Contractor Comparison

Contractor Comparison: Are you really comparing Apples to Apples?

contractor comparison
Just because the cost at the bottom of the form is similar doesn’t mean that the number represents the same results

Many times we hear our customers say they want to get multiple bids on their project before they make their decision on whom to hire and we understand the reasoning behind this. A lot of times the projects are a huge investment for them and their families and we want to make sure our customers are as educated as possible so they don’t make a decision they will regret.

After our customers have received multiple bids, the question comes up “Why are so and so’s prices higher than most other companies when comparing apples to apples?” We tell our customers that it rarely is actually apples to apples. If you were shopping for a new washer or dryer, it would be logical to seek the best price. But this does not make sense when hiring a contractor. Yet the public is endlessly encouraged to seek out competitive bids, supposedly to compare “apples with apples”.

Bidding seems to be a misconception on several counts. Here’s why:

  • A bid reflects only an initial price, not value.
  • Competitive bids may say more about a contractor’s desire for a job or his/her ability to provide enticing estimates, rather than the value of a job to be delivered
  • Bids say nothing about the contractor’s skill, character, or level of professionalism.
  • Professional contractors help prospective customers balance what they can afford with what they want.
  • Even when consumers can accurately articulate their wants, they may not know their needs. For instance, can you really just build an attached sun room on patio slabs?

When hiring a contractor, a customer should be paying for more than a set of installed products and services. Contractors are employed for their specialized experience in design, building codes, construction and engineering principles, craftsmanship, safety and security issues, and business principles. They’re hired to schedule and manage skilled tradesmen and to ensure their work meets certain and definable standards. Finally, all consumers want a contractor who can be trusted to protect their property and what they value in it.

We suggest an alternative to the bidding process.

  • Start by getting contractor referrals, particularly from reliable sources, who have had similar work done. Ask if the job progressed as promised? Did they get the finished product and services they contracted for? Did they receive full-value? Would that contractor be the first on their list for future projects?
  • Interview candidates for whom you have a good initial feeling. Get professional references and check them. Review portfolios. Review the appropriate documents: contracts, sample proposals, change orders, etc. If possible, visit finished work and work in progress sites. Conduct a second interview with the best prospect. Explain the job. Evaluate whether the contractor understands the objectives and is enthused not just about getting the job, but also about building it! Declare that there is a budget. Know what you are prepared to spend, can afford to spend, or what you are willing to borrow to accomplish your vision. Be prepared to share that information.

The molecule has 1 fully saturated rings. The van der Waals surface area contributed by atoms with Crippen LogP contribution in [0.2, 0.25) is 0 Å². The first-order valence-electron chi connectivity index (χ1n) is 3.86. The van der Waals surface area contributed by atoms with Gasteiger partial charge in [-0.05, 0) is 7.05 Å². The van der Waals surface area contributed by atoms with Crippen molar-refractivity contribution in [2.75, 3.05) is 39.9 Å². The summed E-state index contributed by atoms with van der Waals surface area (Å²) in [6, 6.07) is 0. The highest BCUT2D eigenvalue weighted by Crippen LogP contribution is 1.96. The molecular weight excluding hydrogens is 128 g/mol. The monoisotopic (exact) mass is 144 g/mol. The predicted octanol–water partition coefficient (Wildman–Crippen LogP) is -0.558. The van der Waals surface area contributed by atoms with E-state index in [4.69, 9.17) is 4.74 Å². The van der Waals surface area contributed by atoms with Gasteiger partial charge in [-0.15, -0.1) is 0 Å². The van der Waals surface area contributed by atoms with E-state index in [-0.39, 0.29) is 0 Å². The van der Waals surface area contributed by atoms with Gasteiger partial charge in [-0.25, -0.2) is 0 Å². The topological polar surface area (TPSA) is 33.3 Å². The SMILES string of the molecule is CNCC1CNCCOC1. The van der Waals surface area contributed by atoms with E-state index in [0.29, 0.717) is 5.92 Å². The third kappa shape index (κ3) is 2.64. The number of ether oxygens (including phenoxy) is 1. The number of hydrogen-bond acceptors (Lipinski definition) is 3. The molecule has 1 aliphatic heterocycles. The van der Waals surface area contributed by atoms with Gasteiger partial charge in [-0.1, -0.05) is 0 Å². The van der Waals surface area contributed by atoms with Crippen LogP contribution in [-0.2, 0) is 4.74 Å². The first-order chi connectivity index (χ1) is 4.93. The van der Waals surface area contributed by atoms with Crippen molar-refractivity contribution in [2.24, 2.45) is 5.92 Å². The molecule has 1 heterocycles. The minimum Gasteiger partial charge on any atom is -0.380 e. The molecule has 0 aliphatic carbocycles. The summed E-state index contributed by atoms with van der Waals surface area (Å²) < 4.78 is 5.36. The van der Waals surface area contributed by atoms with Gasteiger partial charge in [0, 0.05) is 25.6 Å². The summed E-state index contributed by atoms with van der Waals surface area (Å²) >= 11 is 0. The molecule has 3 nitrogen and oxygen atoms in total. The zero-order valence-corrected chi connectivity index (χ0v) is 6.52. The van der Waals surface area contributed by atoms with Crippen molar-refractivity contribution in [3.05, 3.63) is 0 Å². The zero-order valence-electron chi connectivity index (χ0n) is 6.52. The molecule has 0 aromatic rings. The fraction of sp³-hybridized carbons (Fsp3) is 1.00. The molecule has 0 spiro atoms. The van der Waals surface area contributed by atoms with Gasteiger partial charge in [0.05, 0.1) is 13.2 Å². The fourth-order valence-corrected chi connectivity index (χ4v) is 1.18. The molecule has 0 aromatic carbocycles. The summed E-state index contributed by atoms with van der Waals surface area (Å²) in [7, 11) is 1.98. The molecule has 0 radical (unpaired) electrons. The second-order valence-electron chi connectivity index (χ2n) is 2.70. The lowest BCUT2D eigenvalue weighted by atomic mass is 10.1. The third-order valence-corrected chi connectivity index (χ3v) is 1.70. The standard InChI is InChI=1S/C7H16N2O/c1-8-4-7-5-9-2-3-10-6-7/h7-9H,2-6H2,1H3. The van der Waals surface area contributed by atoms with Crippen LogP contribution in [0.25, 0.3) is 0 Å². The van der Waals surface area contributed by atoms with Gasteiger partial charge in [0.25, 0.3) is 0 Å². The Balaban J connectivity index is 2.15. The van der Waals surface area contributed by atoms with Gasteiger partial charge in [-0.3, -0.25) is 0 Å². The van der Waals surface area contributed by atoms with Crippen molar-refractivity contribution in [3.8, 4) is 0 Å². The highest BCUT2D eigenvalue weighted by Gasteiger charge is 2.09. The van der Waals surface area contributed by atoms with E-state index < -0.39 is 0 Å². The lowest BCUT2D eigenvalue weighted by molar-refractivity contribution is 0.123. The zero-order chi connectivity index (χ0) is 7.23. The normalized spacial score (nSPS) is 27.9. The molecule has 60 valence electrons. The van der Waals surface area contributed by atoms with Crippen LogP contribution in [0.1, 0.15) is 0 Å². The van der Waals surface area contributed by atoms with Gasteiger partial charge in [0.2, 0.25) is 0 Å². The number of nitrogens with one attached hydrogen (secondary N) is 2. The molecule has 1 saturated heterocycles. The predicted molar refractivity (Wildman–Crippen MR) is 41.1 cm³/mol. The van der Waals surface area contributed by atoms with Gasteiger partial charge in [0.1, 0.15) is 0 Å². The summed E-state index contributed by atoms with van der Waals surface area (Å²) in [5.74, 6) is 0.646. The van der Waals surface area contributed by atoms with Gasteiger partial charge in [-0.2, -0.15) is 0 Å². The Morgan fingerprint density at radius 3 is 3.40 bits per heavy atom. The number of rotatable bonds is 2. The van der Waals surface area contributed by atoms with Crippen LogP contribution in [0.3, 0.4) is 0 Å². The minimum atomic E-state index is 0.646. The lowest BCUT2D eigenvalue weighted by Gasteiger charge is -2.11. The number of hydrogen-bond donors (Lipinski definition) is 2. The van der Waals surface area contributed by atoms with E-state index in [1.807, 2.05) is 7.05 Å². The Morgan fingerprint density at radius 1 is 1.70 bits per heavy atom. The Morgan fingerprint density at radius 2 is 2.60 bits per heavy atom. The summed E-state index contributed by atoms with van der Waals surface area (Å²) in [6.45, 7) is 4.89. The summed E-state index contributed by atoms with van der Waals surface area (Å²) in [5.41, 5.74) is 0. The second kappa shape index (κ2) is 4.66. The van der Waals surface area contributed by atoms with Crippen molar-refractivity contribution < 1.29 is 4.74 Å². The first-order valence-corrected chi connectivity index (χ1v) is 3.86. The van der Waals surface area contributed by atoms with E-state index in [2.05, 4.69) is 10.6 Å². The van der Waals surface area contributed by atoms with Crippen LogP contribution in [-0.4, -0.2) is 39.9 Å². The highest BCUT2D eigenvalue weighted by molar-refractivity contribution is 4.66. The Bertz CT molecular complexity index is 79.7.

• Ask your first-choice contractor to prepare specifications, a budget, and a construction management plan.
  • Review and revise all the elements with the contractor and negotiate the price if possible and practical. Be honest in sharing any other additional work you have been considering. Most often you will get a better price before the job starts since the contractor can plan for this work in advance. If you wait, the contractor must adjust the schedule, work force, deliveries, and other factors, which can cost more.

Consumers do not need to be overly anxious about remodeling when you choose a contractor based on value, not the lowest bid. So, in the end it is important to not only look at the price, but also what you are getting for that price. Find out if the contractor is knowledgeable about the products they use, ask for references and actually call past customers and look at previous jobs.

Like the saying goes “When you pay too much, you loose a little money, that is all. When you pay too little, you sometimes lose everything, because the thing you bought was incapable of doing the job it was bought to do.

What to ask your concrete contractor before making your decision:

  • How long have you been in business? This is different than the number years of experience they have.
  • Can I see your contractor license?
  • Are you insured?
  • Who will be working at my house on this job and are they able to answer any questions as my project is being installed?
  • How long will this project take your craftsmen?
  • What type of equipment will be used for this project?
  • How do you ensure proper slope of my project so water runs away from the house/garage?
  • What type of base is used and how much?
  • What type of reinforcement do you use and how do you ensure it will not fall to the bottom of the concrete?
  • What concrete mix design do you install and what is the aggregate?
  • How thick will the concrete be poured? The forms must be 2″x6″‘s in order for the thickness to reach 5 ½”.
  • How do you apply the curing compound and sealer?
  • How do you install the control joints and how deep will they be?
  • What is your guarantee for this project?